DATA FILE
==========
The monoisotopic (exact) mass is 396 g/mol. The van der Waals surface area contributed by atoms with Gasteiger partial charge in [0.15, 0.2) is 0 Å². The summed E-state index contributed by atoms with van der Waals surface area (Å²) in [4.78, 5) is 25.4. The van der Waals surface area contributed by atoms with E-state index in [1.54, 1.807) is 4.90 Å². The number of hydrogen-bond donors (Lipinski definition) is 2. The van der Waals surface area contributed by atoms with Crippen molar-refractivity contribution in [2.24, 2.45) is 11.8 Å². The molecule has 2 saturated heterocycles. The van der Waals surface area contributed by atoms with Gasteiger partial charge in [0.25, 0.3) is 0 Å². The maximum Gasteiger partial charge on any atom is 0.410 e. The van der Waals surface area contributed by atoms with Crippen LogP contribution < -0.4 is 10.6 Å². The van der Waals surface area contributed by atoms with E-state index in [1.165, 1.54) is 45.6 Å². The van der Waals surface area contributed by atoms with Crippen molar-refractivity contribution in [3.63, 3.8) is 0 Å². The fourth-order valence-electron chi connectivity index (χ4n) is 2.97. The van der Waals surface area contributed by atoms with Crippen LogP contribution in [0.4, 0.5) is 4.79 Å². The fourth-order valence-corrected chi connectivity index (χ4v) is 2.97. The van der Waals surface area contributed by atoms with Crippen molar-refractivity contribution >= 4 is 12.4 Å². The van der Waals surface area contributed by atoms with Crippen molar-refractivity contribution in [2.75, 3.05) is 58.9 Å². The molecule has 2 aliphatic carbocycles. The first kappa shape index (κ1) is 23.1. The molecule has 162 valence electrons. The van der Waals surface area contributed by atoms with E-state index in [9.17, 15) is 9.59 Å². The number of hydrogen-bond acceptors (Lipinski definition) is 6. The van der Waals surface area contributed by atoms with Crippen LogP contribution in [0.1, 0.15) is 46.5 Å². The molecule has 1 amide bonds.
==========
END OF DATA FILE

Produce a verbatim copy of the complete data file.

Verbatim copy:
The monoisotopic (exact) mass is 396 g/mol. The van der Waals surface area contributed by atoms with Gasteiger partial charge in [0.15, 0.2) is 0 Å². The summed E-state index contributed by atoms with van der Waals surface area (Å²) in [4.78, 5) is 25.4. The van der Waals surface area contributed by atoms with E-state index in [1.54, 1.807) is 4.90 Å². The number of hydrogen-bond donors (Lipinski definition) is 2. The van der Waals surface area contributed by atoms with Crippen molar-refractivity contribution in [2.24, 2.45) is 11.8 Å². The molecule has 2 saturated heterocycles. The van der Waals surface area contributed by atoms with Gasteiger partial charge in [0.25, 0.3) is 0 Å². The maximum Gasteiger partial charge on any atom is 0.410 e. The van der Waals surface area contributed by atoms with Crippen LogP contribution < -0.4 is 10.6 Å². The van der Waals surface area contributed by atoms with E-state index in [1.165, 1.54) is 45.6 Å². The van der Waals surface area contributed by atoms with Crippen molar-refractivity contribution in [3.63, 3.8) is 0 Å². The fourth-order valence-electron chi connectivity index (χ4n) is 2.97. The van der Waals surface area contributed by atoms with Crippen LogP contribution in [0.4, 0.5) is 4.79 Å². The fourth-order valence-corrected chi connectivity index (χ4v) is 2.97. The van der Waals surface area contributed by atoms with Crippen molar-refractivity contribution >= 4 is 12.4 Å². The van der Waals surface area contributed by atoms with Crippen molar-refractivity contribution in [2.75, 3.05) is 58.9 Å². The molecule has 2 aliphatic carbocycles. The first kappa shape index (κ1) is 23.1. The molecule has 162 valence electrons. The van der Waals surface area contributed by atoms with E-state index in [9.17, 15) is 9.59 Å². The number of hydrogen-bond acceptors (Lipinski definition) is 6. The van der Waals surface area contributed by atoms with Crippen LogP contribution in [0.1, 0.15) is 46.5 Å². The molecule has 1 amide bonds.